The Planetary Society's political advocacy program educates and encourages policymakers to invest in space science and exploration. It enables and requires the participation of tens of thousands of Planetary Society members and supporters who take civic action in support of space.
Advocacy work is the complementary, active implementation of The Planetary Society's Space Policy Program.
Our Advocacy Goals
Defend the planet from near-Earth objects
Read our Policy & Advocacy Principles
Explore more worlds with humans and robots
Prioritize the search for life in the universe
Current Advocacy Priorities
While The Society's overall goals are outlined by its policy principles, the organization is reactive to and focused on the specific political situation faced by NASA each year. The following items are the organizational priorities for the calendar year 2020.
For NASA's fiscal year (FY) 2021 budget:
- Increase the Planetary Defense Program budget by $46 million to accelerate the NEO Survellience Mission toward a 2025 launch date.
- Prevent cuts to MSL Curiosity and Mars Odyssey's operating budgets by restoring $28.2 million to the Mars Exploration Program.
- Restore funding to the Roman Space Telescope to keep it on track for a mid-2020s launch.
- NASA budget at $26.2 billion in order to support additional science priorities and maintain pace of Project Artemis.
For NASA Authorization Legislation:
- Support Sec. 303 of the Senate Authorization bill and in particular the statement on technosignatures:
“(4) TECHNOSIGNATURES.—In carrying out the program under paragraph (1), the Administrator shall support activities to search for and analyze technosignatures.”
- Support authorization of NEO Surveillance Mission for 2025 (Sec. 309 in S. 2800 or Sec. 335 of H.R. 5666). Prefer the Senate version:
“The Administrator shall—(A) develop and, not later than September 30, 2025, launch a space-based infrared survey telescope that is capable of detecting near-Earth objects equal to or greater than 140 meters in diameter, with preference given to planetary missions selected by the Administrator as of the date of the enactment of this Act to pursue concept design studies relating to the development of a space-based infrared survey telescope”
- Provide NASA with flexibility in selecting the launch vehicle for the Europa Clipper (Sec. 334 of H.R. 5666)
- Stronger language authorizing a Mars Sample Return campaign. (Submitted the following amendment to H.R. 5666.)
- Reject the H.R. 5666's requirements regarding limitations on commercial and public-private partnerships for lunar exploration. (See The Planetary Society's statement on H.R. 5666).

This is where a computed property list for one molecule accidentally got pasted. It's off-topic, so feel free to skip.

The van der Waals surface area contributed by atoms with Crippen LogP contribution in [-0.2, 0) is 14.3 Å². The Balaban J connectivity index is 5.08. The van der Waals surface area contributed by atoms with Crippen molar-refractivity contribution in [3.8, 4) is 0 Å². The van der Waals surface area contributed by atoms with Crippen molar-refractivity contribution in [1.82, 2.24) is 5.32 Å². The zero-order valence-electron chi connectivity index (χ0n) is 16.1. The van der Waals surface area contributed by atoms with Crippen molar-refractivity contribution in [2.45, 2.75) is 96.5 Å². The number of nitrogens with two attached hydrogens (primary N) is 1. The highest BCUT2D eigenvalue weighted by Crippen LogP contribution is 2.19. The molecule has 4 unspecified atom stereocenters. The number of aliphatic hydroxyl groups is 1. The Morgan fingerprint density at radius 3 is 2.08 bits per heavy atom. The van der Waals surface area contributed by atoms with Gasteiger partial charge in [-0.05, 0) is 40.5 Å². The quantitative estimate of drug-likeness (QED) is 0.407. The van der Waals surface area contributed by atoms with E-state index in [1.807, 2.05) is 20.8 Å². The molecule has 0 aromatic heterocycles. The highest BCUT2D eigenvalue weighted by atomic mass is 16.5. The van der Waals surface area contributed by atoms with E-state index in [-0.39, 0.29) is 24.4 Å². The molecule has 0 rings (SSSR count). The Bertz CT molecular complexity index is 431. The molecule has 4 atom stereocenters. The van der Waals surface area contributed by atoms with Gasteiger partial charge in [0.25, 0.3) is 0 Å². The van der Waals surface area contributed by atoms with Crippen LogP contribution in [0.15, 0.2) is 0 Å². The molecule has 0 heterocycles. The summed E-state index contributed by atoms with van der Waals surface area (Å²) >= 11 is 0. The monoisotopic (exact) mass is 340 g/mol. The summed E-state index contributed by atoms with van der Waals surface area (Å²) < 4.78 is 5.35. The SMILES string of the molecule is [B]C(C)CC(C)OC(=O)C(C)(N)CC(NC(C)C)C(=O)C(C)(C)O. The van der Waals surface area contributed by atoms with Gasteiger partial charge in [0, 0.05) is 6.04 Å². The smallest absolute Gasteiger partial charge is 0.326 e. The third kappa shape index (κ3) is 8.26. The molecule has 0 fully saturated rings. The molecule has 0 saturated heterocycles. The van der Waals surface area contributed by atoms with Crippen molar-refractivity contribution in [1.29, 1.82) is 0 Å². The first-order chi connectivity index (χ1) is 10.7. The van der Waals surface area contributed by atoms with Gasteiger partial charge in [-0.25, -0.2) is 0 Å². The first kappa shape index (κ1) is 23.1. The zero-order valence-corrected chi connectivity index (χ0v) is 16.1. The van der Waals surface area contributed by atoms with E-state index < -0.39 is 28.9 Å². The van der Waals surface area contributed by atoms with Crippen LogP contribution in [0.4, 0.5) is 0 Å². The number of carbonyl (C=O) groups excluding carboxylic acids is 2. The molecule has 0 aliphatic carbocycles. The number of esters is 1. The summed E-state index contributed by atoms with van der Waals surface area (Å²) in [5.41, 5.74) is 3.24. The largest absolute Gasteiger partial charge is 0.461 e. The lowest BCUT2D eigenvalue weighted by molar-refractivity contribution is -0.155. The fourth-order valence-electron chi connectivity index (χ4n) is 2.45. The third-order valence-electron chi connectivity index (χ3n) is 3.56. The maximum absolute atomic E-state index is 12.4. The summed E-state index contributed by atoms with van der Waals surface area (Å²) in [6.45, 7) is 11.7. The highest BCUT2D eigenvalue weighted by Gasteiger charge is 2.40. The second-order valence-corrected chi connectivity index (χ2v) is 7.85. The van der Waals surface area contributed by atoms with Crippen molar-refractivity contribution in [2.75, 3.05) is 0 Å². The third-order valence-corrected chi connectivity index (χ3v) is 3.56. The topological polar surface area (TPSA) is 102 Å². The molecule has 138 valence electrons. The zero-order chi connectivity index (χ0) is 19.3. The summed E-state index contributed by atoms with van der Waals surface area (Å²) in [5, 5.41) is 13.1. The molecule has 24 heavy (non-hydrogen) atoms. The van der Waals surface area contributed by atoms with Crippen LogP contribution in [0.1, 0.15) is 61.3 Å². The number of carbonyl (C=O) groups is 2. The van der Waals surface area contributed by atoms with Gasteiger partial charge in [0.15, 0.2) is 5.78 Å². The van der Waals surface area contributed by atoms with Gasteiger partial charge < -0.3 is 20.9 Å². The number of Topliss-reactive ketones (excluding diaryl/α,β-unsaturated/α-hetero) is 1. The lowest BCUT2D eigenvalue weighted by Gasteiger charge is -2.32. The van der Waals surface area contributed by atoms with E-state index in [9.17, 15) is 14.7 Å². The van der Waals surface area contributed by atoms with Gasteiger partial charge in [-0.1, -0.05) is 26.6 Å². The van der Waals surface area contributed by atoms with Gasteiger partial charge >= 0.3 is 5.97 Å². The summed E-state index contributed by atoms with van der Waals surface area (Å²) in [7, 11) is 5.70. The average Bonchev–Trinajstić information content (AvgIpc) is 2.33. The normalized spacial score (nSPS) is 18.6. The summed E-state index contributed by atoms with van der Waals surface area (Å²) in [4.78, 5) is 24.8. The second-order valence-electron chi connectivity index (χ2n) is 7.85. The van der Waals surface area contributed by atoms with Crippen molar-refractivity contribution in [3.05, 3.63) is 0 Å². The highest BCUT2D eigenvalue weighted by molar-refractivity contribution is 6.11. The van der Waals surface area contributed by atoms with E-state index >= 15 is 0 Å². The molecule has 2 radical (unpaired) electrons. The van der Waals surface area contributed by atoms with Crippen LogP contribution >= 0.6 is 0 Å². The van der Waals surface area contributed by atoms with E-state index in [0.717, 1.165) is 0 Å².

For the 2020 U.S. Presidential Campaign:
We are encouraging both campaigns to support the following:
- Prioritize NASA funding and programs.
- Increase funding for planetary exploration, including sending humans beyond Earth orbit, and the robotic exploration of Mars, ocean worlds, and other high-priority destinations.
- Support NASA’s search for life beyond Earth on the ocean moons of our outer solar system and with sample return missions from Mars.
As an organization based in the United States and dedicated to space
science and exploration, our advocacy work is focused on the U.S.
government and civil space issues. However, we seek out and share
opportunities with our members around the world to take action where
Background and Context
The resources below provide additional background regarding our current advocacy priorities.
Submitted to the House Space Subcommittee on 28 January 2020. "The Society's overriding human spaceflight principle is that astronauts should once again voyage beyond low-Earth orbit. The Society is concerned that H.R. 5666, as written, would disrupt and delay a planned return of U.S. astronauts to deep space."
A new budget submission from the White House would continue record-high funding for planetary science, but proposes deep cuts to 2 productive Mars missions and defers funding for deep space telescope dedicated to finding hazardous near-Earth objects.
Despite advances in space technology, certain science questions, including whether or not a Mars rock contains signs of ancient life, can only be answered in Earth-based laboratories.